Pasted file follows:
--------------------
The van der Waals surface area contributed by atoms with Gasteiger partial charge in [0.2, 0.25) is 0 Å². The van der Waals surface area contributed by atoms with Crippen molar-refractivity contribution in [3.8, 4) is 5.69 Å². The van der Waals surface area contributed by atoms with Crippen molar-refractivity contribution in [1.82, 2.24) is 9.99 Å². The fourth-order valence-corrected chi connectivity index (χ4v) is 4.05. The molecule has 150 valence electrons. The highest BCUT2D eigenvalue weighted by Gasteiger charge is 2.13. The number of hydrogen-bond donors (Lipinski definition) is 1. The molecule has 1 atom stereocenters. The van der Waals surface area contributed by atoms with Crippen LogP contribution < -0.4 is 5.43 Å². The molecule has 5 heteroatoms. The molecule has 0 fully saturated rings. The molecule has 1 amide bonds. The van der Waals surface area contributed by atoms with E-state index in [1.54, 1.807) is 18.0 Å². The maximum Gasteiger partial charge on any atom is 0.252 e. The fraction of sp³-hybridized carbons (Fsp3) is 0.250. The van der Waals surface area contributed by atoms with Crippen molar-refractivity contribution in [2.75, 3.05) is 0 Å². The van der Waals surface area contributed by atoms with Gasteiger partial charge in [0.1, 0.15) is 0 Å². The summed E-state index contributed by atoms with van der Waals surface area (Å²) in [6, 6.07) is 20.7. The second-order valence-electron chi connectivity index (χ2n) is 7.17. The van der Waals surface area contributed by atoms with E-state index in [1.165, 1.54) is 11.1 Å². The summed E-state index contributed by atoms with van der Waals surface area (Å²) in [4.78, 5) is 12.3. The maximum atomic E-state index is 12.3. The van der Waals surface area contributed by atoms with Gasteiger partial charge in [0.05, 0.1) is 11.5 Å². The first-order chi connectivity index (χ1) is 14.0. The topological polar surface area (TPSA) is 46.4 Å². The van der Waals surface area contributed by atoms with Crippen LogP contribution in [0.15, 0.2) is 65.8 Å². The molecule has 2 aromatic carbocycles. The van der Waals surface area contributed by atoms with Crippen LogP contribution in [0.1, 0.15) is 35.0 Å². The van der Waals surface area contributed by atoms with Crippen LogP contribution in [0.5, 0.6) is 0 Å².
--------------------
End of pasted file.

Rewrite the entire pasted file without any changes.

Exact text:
The van der Waals surface area contributed by atoms with Gasteiger partial charge in [0.2, 0.25) is 0 Å². The van der Waals surface area contributed by atoms with Crippen molar-refractivity contribution in [3.8, 4) is 5.69 Å². The van der Waals surface area contributed by atoms with Crippen molar-refractivity contribution in [1.82, 2.24) is 9.99 Å². The fourth-order valence-corrected chi connectivity index (χ4v) is 4.05. The molecule has 150 valence electrons. The highest BCUT2D eigenvalue weighted by Gasteiger charge is 2.13. The number of hydrogen-bond donors (Lipinski definition) is 1. The molecule has 1 atom stereocenters. The van der Waals surface area contributed by atoms with Crippen LogP contribution < -0.4 is 5.43 Å². The molecule has 5 heteroatoms. The molecule has 0 fully saturated rings. The molecule has 1 amide bonds. The van der Waals surface area contributed by atoms with E-state index in [1.54, 1.807) is 18.0 Å². The maximum Gasteiger partial charge on any atom is 0.252 e. The fraction of sp³-hybridized carbons (Fsp3) is 0.250. The van der Waals surface area contributed by atoms with Crippen molar-refractivity contribution in [2.75, 3.05) is 0 Å². The van der Waals surface area contributed by atoms with Gasteiger partial charge in [0.1, 0.15) is 0 Å². The summed E-state index contributed by atoms with van der Waals surface area (Å²) in [6, 6.07) is 20.7. The second-order valence-electron chi connectivity index (χ2n) is 7.17. The van der Waals surface area contributed by atoms with E-state index in [1.165, 1.54) is 11.1 Å². The summed E-state index contributed by atoms with van der Waals surface area (Å²) in [4.78, 5) is 12.3. The maximum atomic E-state index is 12.3. The van der Waals surface area contributed by atoms with Gasteiger partial charge in [0.05, 0.1) is 11.5 Å². The first-order chi connectivity index (χ1) is 14.0. The topological polar surface area (TPSA) is 46.4 Å². The van der Waals surface area contributed by atoms with Crippen LogP contribution in [0.15, 0.2) is 65.8 Å². The molecule has 2 aromatic carbocycles. The van der Waals surface area contributed by atoms with Crippen LogP contribution in [0.1, 0.15) is 35.0 Å². The van der Waals surface area contributed by atoms with Crippen LogP contribution in [0.5, 0.6) is 0 Å².